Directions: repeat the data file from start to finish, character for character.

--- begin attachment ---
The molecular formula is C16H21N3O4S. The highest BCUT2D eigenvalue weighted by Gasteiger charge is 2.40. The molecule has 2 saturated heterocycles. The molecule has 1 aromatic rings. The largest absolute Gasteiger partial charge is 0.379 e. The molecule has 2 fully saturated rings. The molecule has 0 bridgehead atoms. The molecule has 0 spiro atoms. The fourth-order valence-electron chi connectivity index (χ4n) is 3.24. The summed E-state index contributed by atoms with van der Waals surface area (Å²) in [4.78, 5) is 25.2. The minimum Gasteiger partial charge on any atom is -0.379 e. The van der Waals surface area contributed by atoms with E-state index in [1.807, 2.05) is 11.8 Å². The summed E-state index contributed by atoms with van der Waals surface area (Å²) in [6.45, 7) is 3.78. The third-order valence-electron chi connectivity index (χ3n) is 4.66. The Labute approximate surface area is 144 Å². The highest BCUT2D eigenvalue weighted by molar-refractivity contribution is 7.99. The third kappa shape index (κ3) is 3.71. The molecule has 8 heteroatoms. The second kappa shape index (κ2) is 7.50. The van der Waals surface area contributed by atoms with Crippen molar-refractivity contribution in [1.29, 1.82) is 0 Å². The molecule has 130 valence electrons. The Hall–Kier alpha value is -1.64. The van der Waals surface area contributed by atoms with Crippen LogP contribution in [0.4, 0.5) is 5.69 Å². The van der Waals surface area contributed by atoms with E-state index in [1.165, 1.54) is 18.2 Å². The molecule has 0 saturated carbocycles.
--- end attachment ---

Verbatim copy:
The molecular formula is C16H21N3O4S. The highest BCUT2D eigenvalue weighted by Gasteiger charge is 2.40. The molecule has 2 saturated heterocycles. The molecule has 1 aromatic rings. The largest absolute Gasteiger partial charge is 0.379 e. The molecule has 2 fully saturated rings. The molecule has 0 bridgehead atoms. The molecule has 0 spiro atoms. The fourth-order valence-electron chi connectivity index (χ4n) is 3.24. The summed E-state index contributed by atoms with van der Waals surface area (Å²) in [4.78, 5) is 25.2. The minimum Gasteiger partial charge on any atom is -0.379 e. The van der Waals surface area contributed by atoms with E-state index in [1.807, 2.05) is 11.8 Å². The summed E-state index contributed by atoms with van der Waals surface area (Å²) in [6.45, 7) is 3.78. The third-order valence-electron chi connectivity index (χ3n) is 4.66. The Labute approximate surface area is 144 Å². The highest BCUT2D eigenvalue weighted by molar-refractivity contribution is 7.99. The third kappa shape index (κ3) is 3.71. The molecule has 8 heteroatoms. The second kappa shape index (κ2) is 7.50. The van der Waals surface area contributed by atoms with Crippen molar-refractivity contribution in [1.29, 1.82) is 0 Å². The molecule has 130 valence electrons. The Hall–Kier alpha value is -1.64. The van der Waals surface area contributed by atoms with Crippen LogP contribution in [0.4, 0.5) is 5.69 Å². The van der Waals surface area contributed by atoms with E-state index in [1.165, 1.54) is 18.2 Å². The molecule has 0 saturated carbocycles.